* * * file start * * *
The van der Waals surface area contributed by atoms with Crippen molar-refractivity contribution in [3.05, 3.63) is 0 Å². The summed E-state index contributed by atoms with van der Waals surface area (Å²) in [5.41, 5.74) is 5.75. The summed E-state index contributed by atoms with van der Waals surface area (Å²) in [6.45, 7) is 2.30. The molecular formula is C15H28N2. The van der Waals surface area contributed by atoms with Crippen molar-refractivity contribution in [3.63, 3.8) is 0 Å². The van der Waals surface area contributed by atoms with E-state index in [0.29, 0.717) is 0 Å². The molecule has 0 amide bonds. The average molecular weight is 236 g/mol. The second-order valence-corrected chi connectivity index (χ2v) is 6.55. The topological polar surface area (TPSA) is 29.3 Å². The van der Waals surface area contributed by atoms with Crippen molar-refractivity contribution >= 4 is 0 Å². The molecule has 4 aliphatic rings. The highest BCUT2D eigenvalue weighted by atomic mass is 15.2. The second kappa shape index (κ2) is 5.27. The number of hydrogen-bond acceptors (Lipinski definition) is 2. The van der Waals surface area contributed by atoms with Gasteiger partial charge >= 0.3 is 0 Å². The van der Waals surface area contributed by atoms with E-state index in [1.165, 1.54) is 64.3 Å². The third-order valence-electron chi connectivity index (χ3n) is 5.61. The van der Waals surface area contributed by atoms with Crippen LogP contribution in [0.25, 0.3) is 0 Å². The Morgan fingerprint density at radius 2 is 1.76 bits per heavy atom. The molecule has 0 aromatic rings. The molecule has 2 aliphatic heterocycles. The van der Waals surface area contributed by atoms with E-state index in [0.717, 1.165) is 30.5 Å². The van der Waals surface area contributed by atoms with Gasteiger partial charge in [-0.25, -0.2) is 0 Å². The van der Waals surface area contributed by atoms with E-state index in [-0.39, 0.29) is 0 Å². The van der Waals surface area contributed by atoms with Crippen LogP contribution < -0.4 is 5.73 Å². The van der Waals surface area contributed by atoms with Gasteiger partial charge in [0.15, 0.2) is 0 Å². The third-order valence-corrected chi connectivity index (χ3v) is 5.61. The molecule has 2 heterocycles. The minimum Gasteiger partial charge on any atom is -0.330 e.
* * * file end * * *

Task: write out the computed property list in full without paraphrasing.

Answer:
The van der Waals surface area contributed by atoms with Crippen molar-refractivity contribution in [3.05, 3.63) is 0 Å². The summed E-state index contributed by atoms with van der Waals surface area (Å²) in [5.41, 5.74) is 5.75. The summed E-state index contributed by atoms with van der Waals surface area (Å²) in [6.45, 7) is 2.30. The molecular formula is C15H28N2. The van der Waals surface area contributed by atoms with Crippen molar-refractivity contribution in [3.63, 3.8) is 0 Å². The van der Waals surface area contributed by atoms with E-state index in [0.29, 0.717) is 0 Å². The molecule has 0 amide bonds. The average molecular weight is 236 g/mol. The second-order valence-corrected chi connectivity index (χ2v) is 6.55. The topological polar surface area (TPSA) is 29.3 Å². The van der Waals surface area contributed by atoms with Crippen molar-refractivity contribution >= 4 is 0 Å². The molecule has 4 aliphatic rings. The highest BCUT2D eigenvalue weighted by atomic mass is 15.2. The second kappa shape index (κ2) is 5.27. The number of hydrogen-bond acceptors (Lipinski definition) is 2. The van der Waals surface area contributed by atoms with Gasteiger partial charge >= 0.3 is 0 Å². The van der Waals surface area contributed by atoms with E-state index in [1.165, 1.54) is 64.3 Å². The third-order valence-electron chi connectivity index (χ3n) is 5.61. The van der Waals surface area contributed by atoms with Crippen LogP contribution in [0.25, 0.3) is 0 Å². The Morgan fingerprint density at radius 2 is 1.76 bits per heavy atom. The molecule has 0 aromatic rings. The molecule has 2 aliphatic heterocycles. The van der Waals surface area contributed by atoms with E-state index in [0.717, 1.165) is 30.5 Å². The van der Waals surface area contributed by atoms with Gasteiger partial charge in [-0.25, -0.2) is 0 Å². The van der Waals surface area contributed by atoms with E-state index in [-0.39, 0.29) is 0 Å². The van der Waals surface area contributed by atoms with Crippen LogP contribution < -0.4 is 5.73 Å². The van der Waals surface area contributed by atoms with Gasteiger partial charge in [0.15, 0.2) is 0 Å². The third-order valence-corrected chi connectivity index (χ3v) is 5.61. The molecule has 2 heterocycles. The minimum Gasteiger partial charge on any atom is -0.330 e.